Since the case admits that there is a disparate-impact theory available for the police officers, the law also supported the said fact as implemented by the Congress interpreting that the ADEA could authorize a relief on a disparate-impact theory (Cornell: Smith et. al. v. City of Jackson). In addition to that, there may be no mention of the disparate-treatment theory on the initial regulations; the said claim can also be permitted as long as the employer relies of factors other than age. This will only mean that it is unethical to discriminate police officers on account of age. The standard of conduct that the employer must follow is to avoid discrimination as to age since it will adversely affect the individuals involved in a given circumstance.
The decision of this case necessarily points out to the fact that the decision of the city to provide larger increase to lower group of police officers for the aim of bringing salaries in connection with that of the surrounding police forces was a decision based on a reasonable factor aside from age that counts to the legitimate purpose of the city to retain police officers. The dissenting opinion of Justice Rehnquist actually points out to the denial of the certiorari thereby weighing the case for the benefit of applying disparate-treatment theory properly. However, we should keep in mind that there is only discrimination when the sole factor that the employer focused in increasing a salary discriminately is age. When the employer accounts other factors aside from age, then there is no discrimination. This what happened in this case wherein the police officers who filed this case relied only on the basis of age to prove presence of discrimination when the City of Jackson legitimately aimed to retain most of the police officers. The impact of this case on future employment demands employers to see to it that there should be no discrimination on the basis of age.
Finally, the City of Jackson did not actually discriminate the police officers who filed this case. There is no question on the purpose of the city to raise the salary of police officers in order to match those in surrounding communities. The Supreme Court may not agree with the decision of the Court of Appeals that the disparate-treatment theory of recovery is not available on account of ADEA, its judgment was however affirmed.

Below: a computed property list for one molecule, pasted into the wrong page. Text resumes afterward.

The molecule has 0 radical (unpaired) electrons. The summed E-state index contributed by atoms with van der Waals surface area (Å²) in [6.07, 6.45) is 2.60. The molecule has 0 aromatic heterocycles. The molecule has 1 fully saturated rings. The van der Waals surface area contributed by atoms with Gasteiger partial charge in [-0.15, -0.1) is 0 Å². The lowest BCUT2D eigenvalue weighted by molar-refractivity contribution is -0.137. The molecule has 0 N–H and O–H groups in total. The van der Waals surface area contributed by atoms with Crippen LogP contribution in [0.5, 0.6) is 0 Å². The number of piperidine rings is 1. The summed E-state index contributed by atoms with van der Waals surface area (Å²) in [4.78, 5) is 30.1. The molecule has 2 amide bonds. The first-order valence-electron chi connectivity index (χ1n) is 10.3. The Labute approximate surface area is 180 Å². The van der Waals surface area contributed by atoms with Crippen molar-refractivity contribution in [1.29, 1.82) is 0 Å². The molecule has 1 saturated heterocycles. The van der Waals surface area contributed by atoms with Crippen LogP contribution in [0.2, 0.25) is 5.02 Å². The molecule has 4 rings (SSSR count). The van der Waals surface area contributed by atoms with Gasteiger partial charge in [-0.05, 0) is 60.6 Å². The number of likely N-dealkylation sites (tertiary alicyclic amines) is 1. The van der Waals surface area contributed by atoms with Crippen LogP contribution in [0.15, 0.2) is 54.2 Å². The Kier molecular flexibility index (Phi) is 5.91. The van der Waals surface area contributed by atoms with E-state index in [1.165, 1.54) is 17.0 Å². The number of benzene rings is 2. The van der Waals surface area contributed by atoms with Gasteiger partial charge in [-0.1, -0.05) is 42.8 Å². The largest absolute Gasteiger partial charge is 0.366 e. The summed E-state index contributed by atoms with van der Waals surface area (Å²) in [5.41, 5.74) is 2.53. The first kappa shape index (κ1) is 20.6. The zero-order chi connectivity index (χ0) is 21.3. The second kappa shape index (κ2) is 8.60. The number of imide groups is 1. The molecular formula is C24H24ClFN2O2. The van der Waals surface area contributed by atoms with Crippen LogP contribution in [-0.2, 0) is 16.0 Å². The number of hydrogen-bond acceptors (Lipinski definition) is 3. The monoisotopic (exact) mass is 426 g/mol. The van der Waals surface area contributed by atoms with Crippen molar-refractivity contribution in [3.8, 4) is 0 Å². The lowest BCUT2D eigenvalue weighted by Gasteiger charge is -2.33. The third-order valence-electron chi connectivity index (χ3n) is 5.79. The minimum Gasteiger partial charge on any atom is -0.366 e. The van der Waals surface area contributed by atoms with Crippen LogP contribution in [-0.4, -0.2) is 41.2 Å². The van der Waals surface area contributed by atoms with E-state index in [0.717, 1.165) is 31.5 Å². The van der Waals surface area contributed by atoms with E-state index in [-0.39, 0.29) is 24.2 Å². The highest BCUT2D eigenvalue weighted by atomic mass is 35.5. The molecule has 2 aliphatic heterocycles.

Case Analysis B
David Weber vs. Strippitt
Statement of Facts
This case is between David Weber and Strippitt, Incorporated which is about disability issue. The Plaintiff of this case is Weber who suffered heart problems and was informed by the defendant to transfer to other place. مسلسل تحقيق امريكي Due to Weber’s refusal to transfer, he was terminated from his job. Later on, he instituted a case against the company under the Americans Disability Act as well as the Minnesota Human Rights Act alleging among others that he was discriminated on account of age and actual disability. The jury was able to come up with a findings that for the defendants there is no discrimination on age and actual disability so that the trial court granted a motion for judgment as a matter of law on the actual disability claim based on discrimination (Lexis Nexis Academic: Weber v. Strippitt, Inc.). Hence, the plaintiff prayed for a review before the court.
The arguments of David Weber are that the defendant violated his right before the law concerning a representative jury when the defendants caused the use of peremptory challenges to deny jurors which is 50 years of age and that the trial court was wrong when it gave a decision as a matter of law on his claim of actual disability. Another argument is that the instructions of the jury are not proper or meritorious.
The Plaintiff-employee brought the matter to the Supreme Court stating those aforementioned grounds. Prior to that, he prayed for a review of his case before the United States District Court for the Minnesota District. اونو عكس الدور The decision of the district court was not in favor of David Weber. However, the highest court of the land decided the case in such a way that David Weber’s rights were denied based on legitimate reasons.